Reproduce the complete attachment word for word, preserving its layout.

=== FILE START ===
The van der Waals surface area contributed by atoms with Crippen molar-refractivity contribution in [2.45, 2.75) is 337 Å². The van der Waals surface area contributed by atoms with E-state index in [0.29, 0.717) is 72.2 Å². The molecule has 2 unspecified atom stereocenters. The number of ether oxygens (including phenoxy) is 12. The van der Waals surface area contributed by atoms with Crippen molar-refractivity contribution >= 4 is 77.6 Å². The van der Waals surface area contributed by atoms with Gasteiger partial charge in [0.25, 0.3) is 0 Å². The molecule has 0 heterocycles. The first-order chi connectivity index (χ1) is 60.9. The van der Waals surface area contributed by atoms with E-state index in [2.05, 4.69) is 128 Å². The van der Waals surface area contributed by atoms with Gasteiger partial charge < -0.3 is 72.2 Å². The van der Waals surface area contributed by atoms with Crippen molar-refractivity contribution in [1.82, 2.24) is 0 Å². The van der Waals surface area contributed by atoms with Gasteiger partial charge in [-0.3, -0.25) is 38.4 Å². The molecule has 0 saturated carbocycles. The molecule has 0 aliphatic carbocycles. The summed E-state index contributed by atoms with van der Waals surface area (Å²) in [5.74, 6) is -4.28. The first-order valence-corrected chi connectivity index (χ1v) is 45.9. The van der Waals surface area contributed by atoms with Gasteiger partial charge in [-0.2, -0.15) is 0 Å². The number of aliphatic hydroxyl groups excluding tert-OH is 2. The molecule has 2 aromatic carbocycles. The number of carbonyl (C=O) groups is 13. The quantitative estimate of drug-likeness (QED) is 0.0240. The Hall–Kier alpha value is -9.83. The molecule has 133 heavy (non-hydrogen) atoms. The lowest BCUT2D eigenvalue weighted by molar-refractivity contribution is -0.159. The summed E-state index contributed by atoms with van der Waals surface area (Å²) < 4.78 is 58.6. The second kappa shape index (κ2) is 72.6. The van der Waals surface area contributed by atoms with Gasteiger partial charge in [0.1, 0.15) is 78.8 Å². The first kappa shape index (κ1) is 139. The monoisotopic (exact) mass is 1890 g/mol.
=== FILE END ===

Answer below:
The van der Waals surface area contributed by atoms with Crippen molar-refractivity contribution in [2.45, 2.75) is 337 Å². The van der Waals surface area contributed by atoms with E-state index in [0.29, 0.717) is 72.2 Å². The molecule has 2 unspecified atom stereocenters. The number of ether oxygens (including phenoxy) is 12. The van der Waals surface area contributed by atoms with Crippen molar-refractivity contribution >= 4 is 77.6 Å². The van der Waals surface area contributed by atoms with Gasteiger partial charge in [0.25, 0.3) is 0 Å². The molecule has 0 heterocycles. The first-order chi connectivity index (χ1) is 60.9. The van der Waals surface area contributed by atoms with E-state index in [2.05, 4.69) is 128 Å². The van der Waals surface area contributed by atoms with Gasteiger partial charge < -0.3 is 72.2 Å². The van der Waals surface area contributed by atoms with Crippen molar-refractivity contribution in [1.82, 2.24) is 0 Å². The van der Waals surface area contributed by atoms with Gasteiger partial charge in [-0.3, -0.25) is 38.4 Å². The molecule has 0 saturated carbocycles. The molecule has 0 aliphatic carbocycles. The summed E-state index contributed by atoms with van der Waals surface area (Å²) in [5.74, 6) is -4.28. The first-order valence-corrected chi connectivity index (χ1v) is 45.9. The van der Waals surface area contributed by atoms with Gasteiger partial charge in [-0.2, -0.15) is 0 Å². The number of aliphatic hydroxyl groups excluding tert-OH is 2. The molecule has 2 aromatic carbocycles. The number of carbonyl (C=O) groups is 13. The quantitative estimate of drug-likeness (QED) is 0.0240. The Hall–Kier alpha value is -9.83. The molecule has 133 heavy (non-hydrogen) atoms. The lowest BCUT2D eigenvalue weighted by molar-refractivity contribution is -0.159. The summed E-state index contributed by atoms with van der Waals surface area (Å²) < 4.78 is 58.6. The second kappa shape index (κ2) is 72.6. The van der Waals surface area contributed by atoms with Gasteiger partial charge in [0.1, 0.15) is 78.8 Å². The first kappa shape index (κ1) is 139. The monoisotopic (exact) mass is 1890 g/mol.